Joshua 4, Shannon almost 9, 1979…

John thought otherwise. He was STRONGLY opposed to me having this baby in Spencer. Small town, little hospital, plus the Quack thing. John wanted to take me to Sioux Falls or Sioux City, each about a 100 miles away. That didn’t sound appealing. Too far from the kids. Shannon was almost 9, Josh 4-1/2. I got my way, but there wasn’t much to feel good about in this decision.

I’ll try not to freak you out with too-many-objectionable-graphic-details-with-the-rest-of-my-story. I was advised to get to the hospital pronto when labor started. My water broke in bed a few days past my due date. (Only Josh arrived on time and easily) We hustled to the hospital. After 4 or 5 hours, baby decided it was time to s-l-o-w-l-y make his grand entrance. One foot popped out. Just the one. Facing the wrong direction. (Little Dude really, could have used some help here) Quack had the answer for this too. He reached in (ouch) grabbed the other foot, took both feet and twisted hard to turn the baby facing down. This was 35 years ago, but the description of what that felt like remains the same and spine-tinglingly vivid. Getting hit in the lower back with a sledge hammer.

Nature intended when the biggest part of baby (shoulders) were out, the cervix starts closing. (This is where the song, head & shoulders, knees and toes, knees and toes got invented) Unfortunately for this-feet-first-baby, after the shoulders came his head, which now would not and could not come out. Quack’s assistant, Messup jumped on the table, straddled me (not in a kinky way, honest I wasn’t doing very well at all) pushed and pushed on my belly, (black and blue weeks later) and finally the Van Berkum’s had their new baby boy. His head was a little smashed, he had newborn tremors, I couldn’t stop bawling, but we were both ok. Thanks God, appreciated your help that day. Had I been living on the prairie in the 1800’s, I don’t think either one of us would have made it. In retrospect, I should have gone to a specialist and had a C-section. Something John still brings up once in a while.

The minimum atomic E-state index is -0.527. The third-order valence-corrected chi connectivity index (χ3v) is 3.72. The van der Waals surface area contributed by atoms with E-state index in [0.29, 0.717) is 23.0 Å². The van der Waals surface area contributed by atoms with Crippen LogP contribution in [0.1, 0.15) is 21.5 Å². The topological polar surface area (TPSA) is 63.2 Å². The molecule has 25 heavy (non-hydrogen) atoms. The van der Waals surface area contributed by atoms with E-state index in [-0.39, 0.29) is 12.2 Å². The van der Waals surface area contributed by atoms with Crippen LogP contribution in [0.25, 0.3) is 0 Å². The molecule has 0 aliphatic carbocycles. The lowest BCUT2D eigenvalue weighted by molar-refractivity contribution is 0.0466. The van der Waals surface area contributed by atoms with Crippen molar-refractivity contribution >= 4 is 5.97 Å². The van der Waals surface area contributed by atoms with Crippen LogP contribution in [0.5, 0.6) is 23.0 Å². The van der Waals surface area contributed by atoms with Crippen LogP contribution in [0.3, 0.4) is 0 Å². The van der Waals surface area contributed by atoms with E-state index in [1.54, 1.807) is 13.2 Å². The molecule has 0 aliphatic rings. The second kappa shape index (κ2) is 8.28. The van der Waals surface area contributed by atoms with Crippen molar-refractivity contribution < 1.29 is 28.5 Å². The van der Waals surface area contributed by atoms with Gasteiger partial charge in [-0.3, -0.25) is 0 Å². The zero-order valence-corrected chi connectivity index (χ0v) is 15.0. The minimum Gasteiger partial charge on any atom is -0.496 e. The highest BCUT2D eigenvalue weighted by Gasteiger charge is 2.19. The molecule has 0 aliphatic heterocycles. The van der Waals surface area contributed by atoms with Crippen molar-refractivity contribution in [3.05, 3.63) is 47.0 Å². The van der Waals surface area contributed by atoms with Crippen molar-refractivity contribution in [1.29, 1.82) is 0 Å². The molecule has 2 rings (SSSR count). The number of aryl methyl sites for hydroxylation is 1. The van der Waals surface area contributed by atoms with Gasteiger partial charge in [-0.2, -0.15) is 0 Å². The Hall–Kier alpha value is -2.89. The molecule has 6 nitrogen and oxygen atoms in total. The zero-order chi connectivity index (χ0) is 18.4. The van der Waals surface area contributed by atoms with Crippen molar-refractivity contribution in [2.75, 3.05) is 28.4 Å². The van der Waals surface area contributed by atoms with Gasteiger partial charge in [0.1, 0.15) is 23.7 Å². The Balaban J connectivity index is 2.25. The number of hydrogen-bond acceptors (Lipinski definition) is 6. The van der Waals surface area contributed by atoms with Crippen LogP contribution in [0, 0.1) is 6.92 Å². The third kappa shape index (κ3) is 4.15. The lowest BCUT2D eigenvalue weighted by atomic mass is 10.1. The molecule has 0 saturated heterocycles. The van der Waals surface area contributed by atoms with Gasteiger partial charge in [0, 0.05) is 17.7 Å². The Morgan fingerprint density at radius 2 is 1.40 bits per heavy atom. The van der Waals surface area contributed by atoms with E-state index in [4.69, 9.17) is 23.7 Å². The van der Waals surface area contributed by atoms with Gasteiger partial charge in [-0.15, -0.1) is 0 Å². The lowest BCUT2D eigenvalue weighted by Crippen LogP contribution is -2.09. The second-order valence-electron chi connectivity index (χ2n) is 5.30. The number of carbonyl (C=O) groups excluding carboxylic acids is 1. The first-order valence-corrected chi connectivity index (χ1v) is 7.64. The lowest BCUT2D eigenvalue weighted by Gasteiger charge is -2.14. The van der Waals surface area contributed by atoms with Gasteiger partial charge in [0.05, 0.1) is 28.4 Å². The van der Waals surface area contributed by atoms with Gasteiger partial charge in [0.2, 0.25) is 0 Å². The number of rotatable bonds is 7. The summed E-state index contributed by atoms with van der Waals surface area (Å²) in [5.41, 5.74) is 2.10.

The addition of little Adam marked the beginning of our-elite-family-of-5. We no longer fit in a restaurant booth without an extra seat. Four-per-pack-tickets didn’t cut the mustard. If you thought there was a big difference between having one and two children, the difference between 2 and 3 was enormous. For the next decade, anytime any one of the 3 were gone for ANY reason, school project, grandma’s house, day trip with a friend’s family, using the bathroom, it was an automatic reason for celebration for the rest of us. Didn’t have to be a biggie, just something. Go out for ice cream, or sit in a restaurant booth and order water. Nothing against any one of the 3, but everything was easier in our family when there were equal amounts of parents versus children.

Josh 4-1/2, Adam 3 mon. Shannon 9, 1979…

Adam might not have been planned, but he certainly wasn’t an accident either. Getting him here was tough, but we were so lucky to have him. He deserved the game ball. We had our 5-man-roster…